…yet the analytic process per se remains alien to the thinking of the twentieth century and is a foreign body in it. — Eissler
I recently read a paper in the Journal of the American Psychoanalytic Association entitled “Freud and the Psychoanalysis of History” by K. R. Eissler, M. D. It is chilling to read this paper, written in 1963, in the context of the world we find ourselves in today. Eissler explores in this paper the notion of analyzing a culture in the way an analyst would analyze a patient. Freud showed us in his work “Moses and Monotheism” that it is possible to understand a culture by seeing it in the context of history and the psychopathology held by the group in relation to its collective past.
We are told in this paper, that the fall of the Roman empire can be understood from a psychodynamic perspective by seeing that the Roman narcissism was partly responsible for the fall of Rome. In antiquity, the typical Roman was very preoccupied with physical beauty and the power of the human body to do all things. It was not possible for the typical Roman to conceive of a machine being built to do the work of any man. This was in part, as suggested in Eissler’s work, one of the reasons for the fall of Rome. With the decline in the slave labor work force, the infrastructure of Rome began to collapse leading to the “end of an era” as it were.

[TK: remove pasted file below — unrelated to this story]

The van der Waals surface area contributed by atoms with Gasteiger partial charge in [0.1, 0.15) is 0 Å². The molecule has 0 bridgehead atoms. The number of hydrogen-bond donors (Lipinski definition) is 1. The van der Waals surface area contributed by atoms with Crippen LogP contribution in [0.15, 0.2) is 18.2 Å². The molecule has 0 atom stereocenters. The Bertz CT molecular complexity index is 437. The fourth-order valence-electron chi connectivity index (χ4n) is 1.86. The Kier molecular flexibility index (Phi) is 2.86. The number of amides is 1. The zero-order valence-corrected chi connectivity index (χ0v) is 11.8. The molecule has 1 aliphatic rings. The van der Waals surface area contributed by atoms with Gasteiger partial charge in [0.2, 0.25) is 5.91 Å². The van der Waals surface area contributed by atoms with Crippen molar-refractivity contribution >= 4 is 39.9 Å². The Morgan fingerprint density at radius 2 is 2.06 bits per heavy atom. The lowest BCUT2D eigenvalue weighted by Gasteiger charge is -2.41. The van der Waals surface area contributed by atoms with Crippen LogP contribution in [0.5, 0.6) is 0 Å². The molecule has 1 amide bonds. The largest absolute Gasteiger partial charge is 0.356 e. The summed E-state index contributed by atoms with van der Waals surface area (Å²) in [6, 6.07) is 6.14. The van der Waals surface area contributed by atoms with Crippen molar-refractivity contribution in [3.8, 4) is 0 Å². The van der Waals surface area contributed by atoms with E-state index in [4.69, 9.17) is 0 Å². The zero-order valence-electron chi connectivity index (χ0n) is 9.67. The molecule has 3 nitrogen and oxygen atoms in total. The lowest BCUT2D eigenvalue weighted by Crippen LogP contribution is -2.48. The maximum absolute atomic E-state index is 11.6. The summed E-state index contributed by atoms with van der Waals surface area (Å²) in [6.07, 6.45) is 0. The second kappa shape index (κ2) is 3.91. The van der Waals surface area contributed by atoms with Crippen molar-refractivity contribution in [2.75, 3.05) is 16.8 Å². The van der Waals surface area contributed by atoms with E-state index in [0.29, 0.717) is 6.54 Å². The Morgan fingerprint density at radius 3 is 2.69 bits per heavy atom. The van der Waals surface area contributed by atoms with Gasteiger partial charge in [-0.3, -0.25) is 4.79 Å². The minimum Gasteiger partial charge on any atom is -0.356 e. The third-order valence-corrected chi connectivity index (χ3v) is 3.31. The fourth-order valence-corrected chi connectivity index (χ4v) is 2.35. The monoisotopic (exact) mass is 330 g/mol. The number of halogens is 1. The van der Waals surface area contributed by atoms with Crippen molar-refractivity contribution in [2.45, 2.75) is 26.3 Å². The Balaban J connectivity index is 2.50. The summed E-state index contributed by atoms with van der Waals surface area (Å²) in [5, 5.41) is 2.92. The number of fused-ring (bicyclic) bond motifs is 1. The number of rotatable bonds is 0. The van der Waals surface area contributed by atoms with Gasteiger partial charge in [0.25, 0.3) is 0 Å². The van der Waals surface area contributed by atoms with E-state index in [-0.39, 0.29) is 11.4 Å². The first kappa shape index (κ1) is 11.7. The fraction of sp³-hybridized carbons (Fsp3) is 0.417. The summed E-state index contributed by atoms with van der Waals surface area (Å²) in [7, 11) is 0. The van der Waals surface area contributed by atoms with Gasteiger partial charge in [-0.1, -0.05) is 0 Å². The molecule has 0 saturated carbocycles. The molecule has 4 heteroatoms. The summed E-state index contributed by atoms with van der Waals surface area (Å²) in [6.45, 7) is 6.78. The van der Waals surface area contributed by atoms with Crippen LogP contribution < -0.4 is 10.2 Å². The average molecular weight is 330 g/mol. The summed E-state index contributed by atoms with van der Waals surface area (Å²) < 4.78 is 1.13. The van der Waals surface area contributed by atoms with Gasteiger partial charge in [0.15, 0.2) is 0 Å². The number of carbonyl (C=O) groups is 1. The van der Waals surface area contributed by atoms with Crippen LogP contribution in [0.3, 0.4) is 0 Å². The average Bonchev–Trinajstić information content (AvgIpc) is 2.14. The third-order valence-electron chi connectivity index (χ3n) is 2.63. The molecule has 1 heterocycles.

Christianity, eventual industrialization, and the scientific age, all worked to pull us out of our “physical narcissism” and moved us into a sense of our own smallness and insignificance in the grand scheme of things. This had the effect of moving us more into a position of “narcissism of the mind” as I’ll call it. I find it interesting that none of our modern philosophies seem to be directed at getting rid of our mental narcissism, except psychodynamically oriented therapies that continue to be held out as merely treatments for psychopathology and not as a way of ridding society of its stubborn adherence to this narcissistic trait.
The thing about Eissler’s work that gave me absolute goose bumps, was his statement that mere regression to the narcissistic position of antiquity, which is to say, physical narcissism like what we saw in the times of ancient Rome (and for that matter, in our own modern culture), would not be enough to cause the fall of modern society. What he felt would have to happen would be the freezing of science and scientific achievement and an abandonment of our use of science and technology to aid ourselves in favor of our self-centered belief that we are the most important thing there is. In other words, we are currently living in a society that no longer values education and thumbs its nose at science. This is the very behavior that Eissler warns us about.
This regression to the narcissistic position of antiquity, the self-absorbed notion that our own physical presence is at the center of the universe, also helps us to understand to some extent the racism, xenophobia, and isolationism that seem to be taking control of the world we are currently living in as well. I’ll have more to say about that later.
And never suffers matter of the world Enter his thoughts, save such as doth revolve And ruminate himself — Shakespeare
—Stephen Taylor, MD